This is a post about ambition and I blame the Olympics

I sat down to write a post about creativity, but what emerged was a meditation on ambition. This is my parents’ fault. And the Olympics’. (Stupid international celebration of human excellence, grumble grumble.)

When I was little I wished my parents had pushed me to excel at a sport–horseback riding? high jump? J.V. sumo wrestling??–so that I could be GREAT and in the Olympics. Raising an eight-year-old curling champion, however, was not on their agenda. Instead, they supported the ebb and flow of my various interests, and tried to raise me to be a decent and well-rounded human being.

I am a well-rounded human being, dangit!!
What does ambition look like?

Parents ruin everything.

Even as an eight-year-old, I felt weird telling my parents that I wanted to be GREAT. We’re not supposed to talk about ambition. There’s something shameful in acknowledging it. In the Age of Consumption, when the phrase “American dream” has been magically and retroactively written into the Bill of Rights, there are still things it’s not okay to want.

“Ambition” carries connotations of hubris, Faustus, and that cardinal sin which inevitably (in hindsight) comes before a fall. It feels awkward and vaguely socially unacceptable to describe myself as ambitious, but I am, as a writer and as a human being. My aspirations are not small, yet I feel uncomfortable broaching the topic.

We emphasize “just getting along,” both in the sense of coexisting in a passive peace, and in the sense of “just getting by” without rocking the boat. As a woman and a mother, I feel the force of this discomfort keenly. In the broad cultural dialogue on motherhood, “ambition” isn’t part of the lexicon.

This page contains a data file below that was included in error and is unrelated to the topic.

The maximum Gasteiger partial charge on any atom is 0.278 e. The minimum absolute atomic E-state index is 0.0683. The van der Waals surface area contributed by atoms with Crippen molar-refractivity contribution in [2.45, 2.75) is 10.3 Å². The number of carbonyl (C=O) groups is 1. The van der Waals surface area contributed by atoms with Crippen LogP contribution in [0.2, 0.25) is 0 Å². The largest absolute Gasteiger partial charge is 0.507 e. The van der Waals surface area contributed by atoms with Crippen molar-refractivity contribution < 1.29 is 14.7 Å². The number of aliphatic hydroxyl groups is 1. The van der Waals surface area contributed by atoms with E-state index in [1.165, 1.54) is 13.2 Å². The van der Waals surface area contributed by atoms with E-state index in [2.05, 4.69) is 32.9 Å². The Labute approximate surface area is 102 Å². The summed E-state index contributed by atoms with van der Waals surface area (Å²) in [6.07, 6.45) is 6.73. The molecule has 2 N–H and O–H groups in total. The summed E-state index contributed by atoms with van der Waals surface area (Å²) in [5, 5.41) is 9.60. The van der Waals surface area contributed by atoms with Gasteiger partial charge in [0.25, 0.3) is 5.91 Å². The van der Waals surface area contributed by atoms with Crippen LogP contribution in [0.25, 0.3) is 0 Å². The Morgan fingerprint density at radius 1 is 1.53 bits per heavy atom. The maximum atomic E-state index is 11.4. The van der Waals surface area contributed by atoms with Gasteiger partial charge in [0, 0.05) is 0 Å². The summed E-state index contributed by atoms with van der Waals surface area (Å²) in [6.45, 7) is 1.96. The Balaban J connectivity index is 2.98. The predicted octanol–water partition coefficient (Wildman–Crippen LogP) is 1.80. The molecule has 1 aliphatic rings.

What does ambition look like, anyway?
Does it look like this? (It feels like this…..)

But I am ambitious. I want to make a living as a novelist. This is a ridiculously ambitious goal, but it doesn’t stop there. I don’t want to hit the NYT Bestseller List so much as I want to make a difference. I want to write stories that crack people open, that make them laugh-cry, that offer up the moments of transcendence that the best stories have given me. Books saved my life. I want to pay it forward.

Some ambitions, of course, are ingrained in the status quo. There are certain things we’re encouraged to desire. Most of them are tangible, ideal forms casting shadows in a cave full of Real Housewives of New Jersey. We’re supposed to want money, attractive partners, expensive vacations–things we can Tweet and Facebook, things that show in selfies.

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What if it looks like this?!

I cannot take a selfie that conveys my ambition, an ambition which may sell books someday but will not be measurable by any instruments we have.

The creative impulse is inextricable from ambition. The act of creation is both divine and heretical, a presumption that mere mortals could craft anything transcendent. When we write, we play God, creating the world in our own image. It is a glorious blasphemy.

Ambition isn’t something people talk about in the carpool at my kids’ school. It’s not a topic that comes up at parties. It’s easy to think no one else experiences it and the conflicting emotions that accompany it. I’m putting this out there in the hope that it will resonate with you, and that we can move beyond the pedestrian discussion of wants to the harder and deeper question of aspirations.